Sunday, March 18, 2007

Quote of the Week

This comes from U.K. education secretary, Alan Johnson, and while it leaves room for debate and may be seen as an exaggeration by some, I find a great deal of truth in what he says:

"The average family spends four hours a day watching television. If they read to their children for a tenth of that time, we could practically eradicate illiteracy."

The quote is part of a Guardian Unlimited article in which Mr. Johnson explains ways that schools can encourage boys to read so that they will be better able to keep up with girls when they reach secondary school.
More action-packed fiction and more attention-grabbing teaching could help boys engage with their learning - and benefit girls too by making lessons go more smoothly, he suggested.

Mr Johnson called for a comprehensive educational strategy which "builds a positive identity for working-class boys, instilling in them pride and a love of learning." This would include encouraging more parents and grandparents to read to children, a campaign to attract more men into teaching in primary schools, and special one-to-one tuition.
Something similar to Johnson's approach should be taken in this country where boys so often fall behind girls at an early age, and to an extent, that they never catch back up. Girls have benefited from the extra effort that has been made in recent years to ensure that they get off to a proper educational start. Unfortunately, the boys have been largely left to fend for themselves and that neglect of their needs has created a new problem with which educators now need to deal.


  1. I agree with many of his statements. Parents should take the time to read more with their kids. Heck, just spending more time in general couldn't hurt.

    The "more action-packed fiction" bit, I'm not so sure about. I've noticed that some children's book publishers have begun labelling some of their books as "Boy Books", "Books For Boys" and so forth. I'm not okay with that. It perpetuates a stereotype (one that counteracts their ambition to have more males teaching at the primary level). A wider variety of books benefits everyone, but to assume that all boys need "high[er] action" than girls is wrong. Furthermore, the whole stereotype they're feeding into is part of the problem. I'm not sure when it happened but suddenly learning and education is not "macho" or "manly". Funny, especially when it used to be the opposite. Oh how the pendulum swings! We need to defeat those attitudes, not give into them. The rest of Johnson's argument goes on to say just that, but the "action packed" books for boys is off the mark.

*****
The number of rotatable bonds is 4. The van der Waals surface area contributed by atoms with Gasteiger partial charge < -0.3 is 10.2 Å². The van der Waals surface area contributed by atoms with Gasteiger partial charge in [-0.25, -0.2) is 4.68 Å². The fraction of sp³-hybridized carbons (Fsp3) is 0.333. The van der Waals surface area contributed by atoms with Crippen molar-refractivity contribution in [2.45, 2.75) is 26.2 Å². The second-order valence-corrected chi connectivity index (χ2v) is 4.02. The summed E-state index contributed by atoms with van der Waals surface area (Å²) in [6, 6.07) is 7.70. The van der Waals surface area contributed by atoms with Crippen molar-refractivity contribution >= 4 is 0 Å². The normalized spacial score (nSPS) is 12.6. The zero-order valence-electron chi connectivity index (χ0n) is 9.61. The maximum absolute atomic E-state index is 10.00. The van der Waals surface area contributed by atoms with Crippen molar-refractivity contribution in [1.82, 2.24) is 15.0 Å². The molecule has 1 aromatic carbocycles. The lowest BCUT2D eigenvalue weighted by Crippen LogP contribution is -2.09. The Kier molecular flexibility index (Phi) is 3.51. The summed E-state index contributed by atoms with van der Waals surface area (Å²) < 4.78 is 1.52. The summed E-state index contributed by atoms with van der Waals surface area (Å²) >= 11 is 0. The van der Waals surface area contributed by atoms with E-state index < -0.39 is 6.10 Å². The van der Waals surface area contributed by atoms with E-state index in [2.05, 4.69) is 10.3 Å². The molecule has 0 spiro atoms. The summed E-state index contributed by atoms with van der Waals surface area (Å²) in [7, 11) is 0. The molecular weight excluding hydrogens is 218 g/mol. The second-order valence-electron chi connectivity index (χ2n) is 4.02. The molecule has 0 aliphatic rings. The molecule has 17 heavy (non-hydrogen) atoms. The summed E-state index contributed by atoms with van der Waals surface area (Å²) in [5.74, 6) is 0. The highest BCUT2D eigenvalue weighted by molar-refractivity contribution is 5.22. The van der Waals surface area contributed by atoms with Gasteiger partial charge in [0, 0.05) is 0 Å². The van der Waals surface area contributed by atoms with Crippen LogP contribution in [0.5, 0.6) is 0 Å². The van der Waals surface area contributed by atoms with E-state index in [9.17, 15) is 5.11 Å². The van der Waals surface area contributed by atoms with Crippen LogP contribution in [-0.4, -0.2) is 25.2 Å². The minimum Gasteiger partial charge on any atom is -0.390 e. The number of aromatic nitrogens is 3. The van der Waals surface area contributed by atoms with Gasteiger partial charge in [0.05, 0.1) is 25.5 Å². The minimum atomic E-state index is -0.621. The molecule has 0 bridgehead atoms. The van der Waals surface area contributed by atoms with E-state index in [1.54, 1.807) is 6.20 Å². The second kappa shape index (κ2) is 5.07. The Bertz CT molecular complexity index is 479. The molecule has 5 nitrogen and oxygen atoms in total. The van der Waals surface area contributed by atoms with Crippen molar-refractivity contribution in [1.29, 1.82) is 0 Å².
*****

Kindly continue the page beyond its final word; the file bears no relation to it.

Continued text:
Incidently, I am one of those rare breeds: a male trained in primary education. I would support a campaign to get more of us there. I remember, just 8 years ago, being the only male in my entire education class at university. It struck me at the time that there was an abundance of scholarships for women persuing science or medicine (and understandably so), but there were none for males in such female dominated schools as education and nursing. Meanwhile, female numbers in those aforementioned fields have increased dramatically (maybe not so much in political science or engineering yet) but male numbers, especially in primary or elementary education, remains incredibly low.

  2. John, I have two daughters, both who teach in elementary schools, and I don't recall meeting a male teacher in either of the schools. One of my sons-in-law does teach 6th grade and there seem to be quite a few male teachers in his middle school.

    I tend to agree with you that "books for boys" can quickly get out of hand if boys are only steered toward books of a certain type. Perhaps, though, that type of book will help to get them excited about the whole reading process and might open their eyes a bit to all the possibilities. Let's hope so.